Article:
Thanks so much for that expression. I have been trying to dust off my French and la peau des fesses is a gem! In Brazil we go for gas stoves all the way, electricity is too expensive here and, for me, in the middle of a huge city wood is out of the question. It’s funny how choices made way above our heads impact our everyday little choices: France runs mostly on atomic generators, that’s why it’s so cheap to run electric stoves, Brazil runs on hydro power – on the limit of it’s production with distribution and sale done by for profit companies, that is why electric stoves are so rare here. I cooked my first meal on an electric stove in Paris. It is weird.

  19. 10.4.16
    Jeanna said:

    I love brick! What an exciting find!! Can’t wait to see how it all turns out :)

  20. 10.4.16
    kati said:

    I have never gotten a fireplace for my birthday :D You lucky man.

  21. 10.4.16
    Tisha said:

    Happy birthday! I hope you did something fun to celebrate, not just tear your kitchen apart. Thanks for sharing this latest discovery, too. I saw the stove in a photo of your dining room from the last post and was a little puzzled, but just assumed that I had forgotten which wall it lived on. These posts are helping to keep me motivated, since “winter is coming” and we aren’t done with our outside work yet…

    • 10.4.16
      Tisha said:

      Also, I think I replanned my kitchen every day and questioned every choice right up until it was “done” – and there are only two small things I would have done differently, had I to do it over. Both can be accomplished later if I decide they bother me enough and neither will break the bank, just result in a couple of nice items for the Restore. All this to say that whatever you choose, you’ll end up loving, if I had to guess. Just keep moving forward!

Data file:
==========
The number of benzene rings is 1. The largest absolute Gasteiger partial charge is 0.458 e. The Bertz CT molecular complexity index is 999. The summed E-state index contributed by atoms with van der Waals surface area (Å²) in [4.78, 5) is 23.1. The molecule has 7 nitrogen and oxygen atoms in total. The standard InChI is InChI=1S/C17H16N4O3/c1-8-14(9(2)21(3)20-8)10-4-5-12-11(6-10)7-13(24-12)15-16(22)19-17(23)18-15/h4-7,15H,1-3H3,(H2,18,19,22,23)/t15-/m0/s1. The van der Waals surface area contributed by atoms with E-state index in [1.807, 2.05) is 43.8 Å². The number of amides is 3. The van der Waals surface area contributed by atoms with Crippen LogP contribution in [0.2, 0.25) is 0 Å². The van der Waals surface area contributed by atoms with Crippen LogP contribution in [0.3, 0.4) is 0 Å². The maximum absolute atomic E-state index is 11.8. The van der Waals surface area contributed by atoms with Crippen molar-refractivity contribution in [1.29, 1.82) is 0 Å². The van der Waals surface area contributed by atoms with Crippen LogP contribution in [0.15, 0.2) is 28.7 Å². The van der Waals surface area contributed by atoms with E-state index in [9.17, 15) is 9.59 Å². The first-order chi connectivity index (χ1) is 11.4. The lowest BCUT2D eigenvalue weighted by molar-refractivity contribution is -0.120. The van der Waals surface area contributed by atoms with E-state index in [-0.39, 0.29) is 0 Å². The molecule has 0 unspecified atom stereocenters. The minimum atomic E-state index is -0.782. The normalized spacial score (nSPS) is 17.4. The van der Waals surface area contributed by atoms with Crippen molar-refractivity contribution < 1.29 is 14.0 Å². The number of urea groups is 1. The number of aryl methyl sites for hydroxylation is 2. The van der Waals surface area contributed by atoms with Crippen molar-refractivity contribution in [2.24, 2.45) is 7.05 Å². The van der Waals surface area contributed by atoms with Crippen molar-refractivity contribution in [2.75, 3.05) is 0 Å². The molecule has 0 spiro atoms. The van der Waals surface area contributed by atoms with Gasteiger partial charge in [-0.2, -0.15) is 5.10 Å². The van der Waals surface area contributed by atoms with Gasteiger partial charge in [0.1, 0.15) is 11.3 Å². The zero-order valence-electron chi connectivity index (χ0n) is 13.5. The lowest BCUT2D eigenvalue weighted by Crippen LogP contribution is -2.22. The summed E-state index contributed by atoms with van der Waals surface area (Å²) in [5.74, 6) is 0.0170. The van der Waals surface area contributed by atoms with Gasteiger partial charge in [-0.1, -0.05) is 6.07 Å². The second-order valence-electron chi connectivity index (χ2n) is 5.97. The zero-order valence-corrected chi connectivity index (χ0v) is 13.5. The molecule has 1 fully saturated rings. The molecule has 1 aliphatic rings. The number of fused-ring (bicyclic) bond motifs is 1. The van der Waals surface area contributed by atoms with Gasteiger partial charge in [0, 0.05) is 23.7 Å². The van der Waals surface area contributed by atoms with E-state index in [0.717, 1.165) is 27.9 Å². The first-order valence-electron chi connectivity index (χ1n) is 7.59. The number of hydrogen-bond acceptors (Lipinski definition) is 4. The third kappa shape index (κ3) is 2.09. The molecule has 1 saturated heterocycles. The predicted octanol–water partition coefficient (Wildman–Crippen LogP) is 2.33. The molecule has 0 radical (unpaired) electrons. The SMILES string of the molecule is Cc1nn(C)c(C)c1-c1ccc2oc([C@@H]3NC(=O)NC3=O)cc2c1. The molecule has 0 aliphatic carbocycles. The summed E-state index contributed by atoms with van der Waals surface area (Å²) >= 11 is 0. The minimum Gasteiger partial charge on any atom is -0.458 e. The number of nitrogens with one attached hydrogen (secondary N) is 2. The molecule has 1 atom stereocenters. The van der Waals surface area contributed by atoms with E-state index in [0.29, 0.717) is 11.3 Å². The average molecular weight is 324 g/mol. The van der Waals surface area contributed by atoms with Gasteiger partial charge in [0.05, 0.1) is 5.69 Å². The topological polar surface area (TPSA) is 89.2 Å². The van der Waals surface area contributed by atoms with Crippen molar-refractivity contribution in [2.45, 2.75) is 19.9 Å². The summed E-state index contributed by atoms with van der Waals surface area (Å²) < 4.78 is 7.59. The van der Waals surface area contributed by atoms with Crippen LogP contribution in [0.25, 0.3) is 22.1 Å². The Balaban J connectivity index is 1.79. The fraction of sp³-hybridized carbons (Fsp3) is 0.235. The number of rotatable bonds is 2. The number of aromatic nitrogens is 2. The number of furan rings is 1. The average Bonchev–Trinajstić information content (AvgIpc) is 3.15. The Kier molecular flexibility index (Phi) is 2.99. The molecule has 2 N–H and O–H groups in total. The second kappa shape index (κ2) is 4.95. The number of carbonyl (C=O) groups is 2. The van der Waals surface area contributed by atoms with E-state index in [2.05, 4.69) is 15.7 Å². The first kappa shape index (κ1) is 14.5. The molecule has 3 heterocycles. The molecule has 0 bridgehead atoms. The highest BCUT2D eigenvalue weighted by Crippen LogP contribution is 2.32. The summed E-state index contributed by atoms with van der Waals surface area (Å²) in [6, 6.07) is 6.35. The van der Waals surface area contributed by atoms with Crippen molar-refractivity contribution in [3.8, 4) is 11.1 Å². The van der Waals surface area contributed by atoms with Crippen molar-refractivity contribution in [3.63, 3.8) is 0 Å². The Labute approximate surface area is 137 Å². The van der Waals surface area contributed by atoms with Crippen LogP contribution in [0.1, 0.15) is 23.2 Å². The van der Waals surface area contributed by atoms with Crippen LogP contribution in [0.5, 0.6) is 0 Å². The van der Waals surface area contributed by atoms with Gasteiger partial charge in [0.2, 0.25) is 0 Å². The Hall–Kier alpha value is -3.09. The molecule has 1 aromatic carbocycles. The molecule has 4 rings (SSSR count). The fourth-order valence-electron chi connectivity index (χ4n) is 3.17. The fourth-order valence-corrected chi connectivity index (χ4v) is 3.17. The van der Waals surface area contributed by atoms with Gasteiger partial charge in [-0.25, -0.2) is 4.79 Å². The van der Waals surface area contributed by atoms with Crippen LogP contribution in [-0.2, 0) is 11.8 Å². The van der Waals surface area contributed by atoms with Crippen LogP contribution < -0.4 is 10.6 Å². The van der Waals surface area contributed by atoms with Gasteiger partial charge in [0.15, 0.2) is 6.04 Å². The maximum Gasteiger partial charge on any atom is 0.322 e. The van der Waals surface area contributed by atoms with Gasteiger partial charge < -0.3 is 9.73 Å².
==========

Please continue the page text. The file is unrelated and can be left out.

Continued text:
22. 10.4.16
    Anna Mc said:

    YASSSSSSSSSS. Happy belated! I wish I could uncover an original brick fireplace for my birthday too! Cheers to another year, and having many a fine drink next to your new old fireplace.

  23. 10.4.16
    Ally said:

    That is amazing! What a great surprise. We had a Franklin stove in our house, but didn’t have the inlet like you found. It was great when we lost power and it was winter in rural Illinois. Wood burning stove to the rescue.

  24. 10.4.16
    Lucie said:

    I like reading your posts because I feel like we are not alone trying to take care about our old house and I think you are more crazy than we are ! Your discovery reminds me what we found behind the plater of the walls of the kitchen, last year. (It is in french)
    Well, our discovery was not so nice but was very helpful for the new kitchen. I am looking forward to see what you are going to do with your kitchen. I wish you the best !

  25. 10.4.16
    Kristin said: